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April 2012
Contents / home
Largest Easter Egg Hunt
Zoo e-News scoops award
Sungazers a tough challenge
Translocation of wildlife
A creature worth protecting
Surprise find at Mokopane
Relocating Buffalo
Flamingos spruce up nests
African penguin survival
Nutrition and disease in captive cheetahs
Paul Bartels elected to international ISBER Council
DNA uncovered!
Exploring nuclear energy
Education going places!
Meet the Red river hog
Conservation Grapevine

  In 2011 the genus of the Sungazer was changed from Cordylus to Smaug. This was based on a mitochondrial DNA analysis that placed the Sungazer, along with a few of the other large cordylids, in the new genus.
  The name Smaug is taken from the novel The Hobbit by J.R.R. Tolkien (above). Smaug was a fierce dragon with impenetrable body armour that lived in a cave underground, and it is quite possible that Tolkien drew inspiration from the Sungazer for this character as the author was born and spent the first few years of his life in the Free State.
  The large caudal spines are used to fend off attackers.
  A blood sample is drawn from a Sungazer.
Rare Sungazers pose tough challenge for conservators

In October 2011 ten Sungazer Lizards (Smaug giganteus) were donated to the Reptile Park of the National Zoo as part of a new conservation project for these rare lizards. The project, initiated by Dr Ian Little, Manager of the Threatened Grassland Species Programme of the Endangered Wildlife Trust (EWT), is a collaborative effort coordinated by the EWT.

Sungazers are a species of girdled lizard endemic to South Africa and their habitat is limited mainly to the highveld grasslands of the Free State. Currently Sungazers are listed as 'Vulnerable' on the IUCN Red List of Threatened Species and international trade in these animals is limited as they are listed under CITES Appendix II.

The common name for the Sungazers refers to the characteristic stance these lizards take when basking in the sun at the entrance to their underground burrows. The Sungazers are also sometimes called Giant Girdled Lizards and are often locally referred to as 'Ouvolk'.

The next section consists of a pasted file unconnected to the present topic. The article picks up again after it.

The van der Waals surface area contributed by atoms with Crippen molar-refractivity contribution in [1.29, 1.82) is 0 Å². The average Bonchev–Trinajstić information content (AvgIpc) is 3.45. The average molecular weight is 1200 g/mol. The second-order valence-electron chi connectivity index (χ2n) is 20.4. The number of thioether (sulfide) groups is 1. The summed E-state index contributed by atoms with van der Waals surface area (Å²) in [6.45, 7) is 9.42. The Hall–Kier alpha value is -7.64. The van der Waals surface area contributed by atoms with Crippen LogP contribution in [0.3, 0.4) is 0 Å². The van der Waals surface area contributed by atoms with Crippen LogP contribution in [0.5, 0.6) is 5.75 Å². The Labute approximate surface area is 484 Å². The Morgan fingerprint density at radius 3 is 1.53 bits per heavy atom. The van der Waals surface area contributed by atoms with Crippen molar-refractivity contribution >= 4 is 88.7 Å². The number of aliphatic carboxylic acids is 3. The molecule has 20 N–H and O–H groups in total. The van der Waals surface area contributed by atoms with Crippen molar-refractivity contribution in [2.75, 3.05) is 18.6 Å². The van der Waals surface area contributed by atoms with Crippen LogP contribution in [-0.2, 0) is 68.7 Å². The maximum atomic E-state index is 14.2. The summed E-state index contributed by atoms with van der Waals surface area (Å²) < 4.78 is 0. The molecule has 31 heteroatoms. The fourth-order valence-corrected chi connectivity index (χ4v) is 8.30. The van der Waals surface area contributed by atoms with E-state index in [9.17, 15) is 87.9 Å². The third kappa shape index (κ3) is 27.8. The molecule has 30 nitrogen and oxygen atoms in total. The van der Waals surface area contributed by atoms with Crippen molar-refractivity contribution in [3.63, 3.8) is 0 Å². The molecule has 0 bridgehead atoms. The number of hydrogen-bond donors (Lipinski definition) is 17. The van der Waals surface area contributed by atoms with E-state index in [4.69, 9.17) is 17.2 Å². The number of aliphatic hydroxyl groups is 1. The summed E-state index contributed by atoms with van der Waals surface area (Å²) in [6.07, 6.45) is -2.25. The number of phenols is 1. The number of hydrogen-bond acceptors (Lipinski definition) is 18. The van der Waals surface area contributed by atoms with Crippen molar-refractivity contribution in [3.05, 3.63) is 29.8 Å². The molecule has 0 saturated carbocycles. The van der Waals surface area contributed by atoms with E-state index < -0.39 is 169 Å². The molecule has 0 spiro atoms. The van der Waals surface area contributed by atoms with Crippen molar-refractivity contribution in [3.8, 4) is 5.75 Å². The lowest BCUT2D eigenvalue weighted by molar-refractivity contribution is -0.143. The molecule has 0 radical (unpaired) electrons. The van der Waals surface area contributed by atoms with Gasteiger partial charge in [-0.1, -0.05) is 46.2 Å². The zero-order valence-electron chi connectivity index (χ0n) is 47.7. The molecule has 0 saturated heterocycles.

Historically Sungazers were common in their natural habitat, but over the last few decades there has been a significant decrease in the numbers of wild Sungazers. This can be attributed to a number of factors. The two most significant threats these lizards face are continued habitat destruction and illegal collection of wild specimens for the pet trade.

The Sungazer's natural habitat (highveld grasslands) is unfortunately also very good land for agriculture and as such much of their habitat has been destroyed. Many farming practices have led to the fragmentation of existing populations into smaller isolated groups which are more likely to become locally extinct.

The second biggest threat to these lizards is collection for the pet trade market. Most of the Sungazers that are illegally collected in South Africa are smuggled overseas where they are sold privately or at reptile expos as "captive-bred" animals. However, Sungazers are notoriously difficult to breed in captivity and there are only a handful of institutions worldwide that have successfully bred them.

As noted by Althea Guinsberg in the most recent Sungazer Regional Studbook, none of the participating institutions have so far achieved bona fide captive breeding. Often cases of 'captive-breeding' occur simply when a female lizard was caught out of the wild in a gravid/pregnant state and then gave birth in captivity.

Sungazer conservation project

Although Sungazers are already listed as 'Vulnerable', the last time this species was reviewed by the IUCN was eighteen years ago. It is for this reason that a Sungazer conservation project was set up last year -- a collaboration between a number of universities and other institutions, including the National Zoo.

As part of the Sungazer conservation project, Shivan Parusnath, an MSc student at the University of the Witwatersrand is currently doing his Masters research project on the conservation of the Sungazer. The project aims to assess the status of wild Sungazer populations across their distribution range and to examine the effects of different habitat management types on local populations. This information will allow for an updated IUCN Red List assessment to be conducted.